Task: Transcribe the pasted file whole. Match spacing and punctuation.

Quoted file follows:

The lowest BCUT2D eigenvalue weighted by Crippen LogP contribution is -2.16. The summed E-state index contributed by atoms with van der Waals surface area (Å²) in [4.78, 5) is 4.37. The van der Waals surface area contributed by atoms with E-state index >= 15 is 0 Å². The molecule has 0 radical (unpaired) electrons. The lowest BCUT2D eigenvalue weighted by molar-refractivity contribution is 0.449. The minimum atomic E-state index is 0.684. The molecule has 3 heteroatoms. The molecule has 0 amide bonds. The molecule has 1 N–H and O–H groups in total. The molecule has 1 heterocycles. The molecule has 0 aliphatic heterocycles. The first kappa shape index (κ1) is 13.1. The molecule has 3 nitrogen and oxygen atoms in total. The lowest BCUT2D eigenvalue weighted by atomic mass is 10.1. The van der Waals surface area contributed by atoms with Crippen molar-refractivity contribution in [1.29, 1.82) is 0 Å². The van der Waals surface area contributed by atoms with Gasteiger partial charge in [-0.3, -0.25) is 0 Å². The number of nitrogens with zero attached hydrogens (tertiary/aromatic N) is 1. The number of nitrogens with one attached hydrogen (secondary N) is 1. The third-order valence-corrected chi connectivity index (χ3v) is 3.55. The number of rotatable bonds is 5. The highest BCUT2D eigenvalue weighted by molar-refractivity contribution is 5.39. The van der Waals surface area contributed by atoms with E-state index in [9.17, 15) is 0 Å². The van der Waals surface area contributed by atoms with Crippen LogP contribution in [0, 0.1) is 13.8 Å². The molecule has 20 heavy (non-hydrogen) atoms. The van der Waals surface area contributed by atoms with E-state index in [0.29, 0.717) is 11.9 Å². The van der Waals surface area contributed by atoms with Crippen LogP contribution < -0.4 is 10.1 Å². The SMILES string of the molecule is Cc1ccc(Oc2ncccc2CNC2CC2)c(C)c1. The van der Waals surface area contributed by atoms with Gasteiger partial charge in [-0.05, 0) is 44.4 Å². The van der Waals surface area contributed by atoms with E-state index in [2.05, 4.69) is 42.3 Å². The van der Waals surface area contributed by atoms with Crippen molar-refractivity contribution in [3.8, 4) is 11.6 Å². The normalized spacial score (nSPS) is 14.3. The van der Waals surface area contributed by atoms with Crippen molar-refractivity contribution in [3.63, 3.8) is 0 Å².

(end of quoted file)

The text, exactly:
The lowest BCUT2D eigenvalue weighted by Crippen LogP contribution is -2.16. The summed E-state index contributed by atoms with van der Waals surface area (Å²) in [4.78, 5) is 4.37. The van der Waals surface area contributed by atoms with E-state index >= 15 is 0 Å². The molecule has 0 radical (unpaired) electrons. The lowest BCUT2D eigenvalue weighted by molar-refractivity contribution is 0.449. The minimum atomic E-state index is 0.684. The molecule has 3 heteroatoms. The molecule has 0 amide bonds. The molecule has 1 N–H and O–H groups in total. The molecule has 1 heterocycles. The molecule has 0 aliphatic heterocycles. The first kappa shape index (κ1) is 13.1. The molecule has 3 nitrogen and oxygen atoms in total. The lowest BCUT2D eigenvalue weighted by atomic mass is 10.1. The van der Waals surface area contributed by atoms with Crippen molar-refractivity contribution in [1.29, 1.82) is 0 Å². The van der Waals surface area contributed by atoms with Gasteiger partial charge in [-0.3, -0.25) is 0 Å². The number of nitrogens with zero attached hydrogens (tertiary/aromatic N) is 1. The number of nitrogens with one attached hydrogen (secondary N) is 1. The third-order valence-corrected chi connectivity index (χ3v) is 3.55. The number of rotatable bonds is 5. The highest BCUT2D eigenvalue weighted by molar-refractivity contribution is 5.39. The van der Waals surface area contributed by atoms with E-state index in [9.17, 15) is 0 Å². The van der Waals surface area contributed by atoms with Crippen LogP contribution in [0, 0.1) is 13.8 Å². The molecule has 20 heavy (non-hydrogen) atoms. The van der Waals surface area contributed by atoms with E-state index in [0.29, 0.717) is 11.9 Å². The van der Waals surface area contributed by atoms with Crippen LogP contribution < -0.4 is 10.1 Å². The SMILES string of the molecule is Cc1ccc(Oc2ncccc2CNC2CC2)c(C)c1. The van der Waals surface area contributed by atoms with Gasteiger partial charge in [-0.05, 0) is 44.4 Å². The van der Waals surface area contributed by atoms with E-state index in [2.05, 4.69) is 42.3 Å². The van der Waals surface area contributed by atoms with Crippen molar-refractivity contribution in [3.8, 4) is 11.6 Å². The normalized spacial score (nSPS) is 14.3. The van der Waals surface area contributed by atoms with Crippen molar-refractivity contribution in [3.63, 3.8) is 0 Å².